ProVas Labs

Diabetic Neuropathy

What is diabetic neuropathy?

 Diabetic neuropathy is a serious and common complication of diabetes. It’s a type of nerve damage caused by long-term high blood sugar levels. The condition often develops before diagnosis of diabetes is made and can worsen overtime. 

If you have diabetes and notice numbness, tingling, pain, or weakness in your hands or feet, these are early symptoms of peripheral neuropathy. The danger is usually when you can’t feel pain and an ulcer develops on your foot. 

In cases of severe or prolonged peripheral neuropathy, you may be vulnerable to injuries or infections. In serious cases, poor wound healing or infection can lead to amputation. 

What are the symptoms of diabetic neuropathy?

 It’s common for symptoms of neuropathy to appear gradually. In many cases, the first type of nerve damage to occur involves the nerves of the feet. This can lead to the symptom of sometimes painful “pins and needles” in your feet. 

 The most common form of neuropathy is peripheral neuropathy. Peripheral neuropathy usually affects the feet and legs, but it can also affect the arms or hands. Symptoms are varied, and can be mild to severe. They include:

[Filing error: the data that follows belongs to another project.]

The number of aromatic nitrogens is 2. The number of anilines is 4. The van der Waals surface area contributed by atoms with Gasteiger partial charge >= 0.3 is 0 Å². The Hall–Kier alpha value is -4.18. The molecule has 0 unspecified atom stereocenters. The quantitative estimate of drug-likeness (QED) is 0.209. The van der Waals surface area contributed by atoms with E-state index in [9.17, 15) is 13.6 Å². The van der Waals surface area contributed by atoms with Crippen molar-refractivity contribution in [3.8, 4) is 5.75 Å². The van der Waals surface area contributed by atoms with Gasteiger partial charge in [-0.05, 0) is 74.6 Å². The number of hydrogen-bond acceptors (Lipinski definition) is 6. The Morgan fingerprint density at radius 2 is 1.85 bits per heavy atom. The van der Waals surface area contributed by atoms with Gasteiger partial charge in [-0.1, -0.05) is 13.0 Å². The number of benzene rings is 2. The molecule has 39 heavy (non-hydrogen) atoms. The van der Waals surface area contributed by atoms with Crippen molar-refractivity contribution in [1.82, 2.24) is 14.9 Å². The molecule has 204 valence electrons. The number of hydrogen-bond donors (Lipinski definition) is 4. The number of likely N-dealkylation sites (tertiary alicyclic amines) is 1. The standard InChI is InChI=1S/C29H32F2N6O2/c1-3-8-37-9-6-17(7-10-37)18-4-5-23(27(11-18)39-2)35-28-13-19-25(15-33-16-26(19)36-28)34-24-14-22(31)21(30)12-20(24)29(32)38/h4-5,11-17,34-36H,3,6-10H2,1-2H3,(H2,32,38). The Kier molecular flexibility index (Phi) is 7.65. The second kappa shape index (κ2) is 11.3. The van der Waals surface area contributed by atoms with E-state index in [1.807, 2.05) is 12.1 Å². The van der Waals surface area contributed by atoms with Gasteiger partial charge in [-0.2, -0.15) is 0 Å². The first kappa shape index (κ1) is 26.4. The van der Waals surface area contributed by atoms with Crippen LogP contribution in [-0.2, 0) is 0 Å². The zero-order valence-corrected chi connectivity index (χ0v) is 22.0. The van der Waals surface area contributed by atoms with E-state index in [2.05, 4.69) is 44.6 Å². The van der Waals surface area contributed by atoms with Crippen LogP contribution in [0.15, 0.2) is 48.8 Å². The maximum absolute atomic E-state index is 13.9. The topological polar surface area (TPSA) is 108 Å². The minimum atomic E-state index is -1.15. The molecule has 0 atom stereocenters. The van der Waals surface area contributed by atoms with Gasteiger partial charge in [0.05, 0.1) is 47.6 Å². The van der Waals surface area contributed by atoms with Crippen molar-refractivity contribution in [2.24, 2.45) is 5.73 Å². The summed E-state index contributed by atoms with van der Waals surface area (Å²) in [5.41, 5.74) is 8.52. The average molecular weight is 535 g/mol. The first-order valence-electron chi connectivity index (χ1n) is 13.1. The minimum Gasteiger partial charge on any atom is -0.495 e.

tingling or burning sensations 

extreme sensitivity to touch 

insensitivity to hot and cold temperatures 

sharp pain or cramping 

muscle weakness 

loss of balance or coordination 

Some people experience symptoms more often in bed. 

If you have peripheral neuropathy, you may not feel an injury or sore on your foot. People with diabetes often have poor circulation, which makes it more difficult for wounds to heal. This combination increases the risk for infection. In extreme cases, infection can lead to amputation.

What are the treatment options for Diabetic Neuropathy?

Spinal Cord Stimulation (SCS) is an implanted neuromodulation solution that provides relief to chronic pain sufferers by disrupting pain signals 

traveling between the spinal cord and the brain. 

During a quick and minimally invasive procedure, a small device is implanted under the skin, just above the beltline or in the buttocks area. It’s connected to thin, flexible wires that are placed near the spine. 

Getting your implant is typically an outpatient procedure, which means you will likely go home the same day. 

When to consider spinal cord stimulator.

Diabetic Neuropathy can be treated without surgery. However, Spinal Cord Stimulation may be considered if the following are true: 

diagnosed with and managed for Diabetes. 

Blood glucose is being controlled with medications, activity, diet. 

diagnosed with painful diabetic neuropathy. 

tried and failed 2 or more commonly prescribed PDN medications.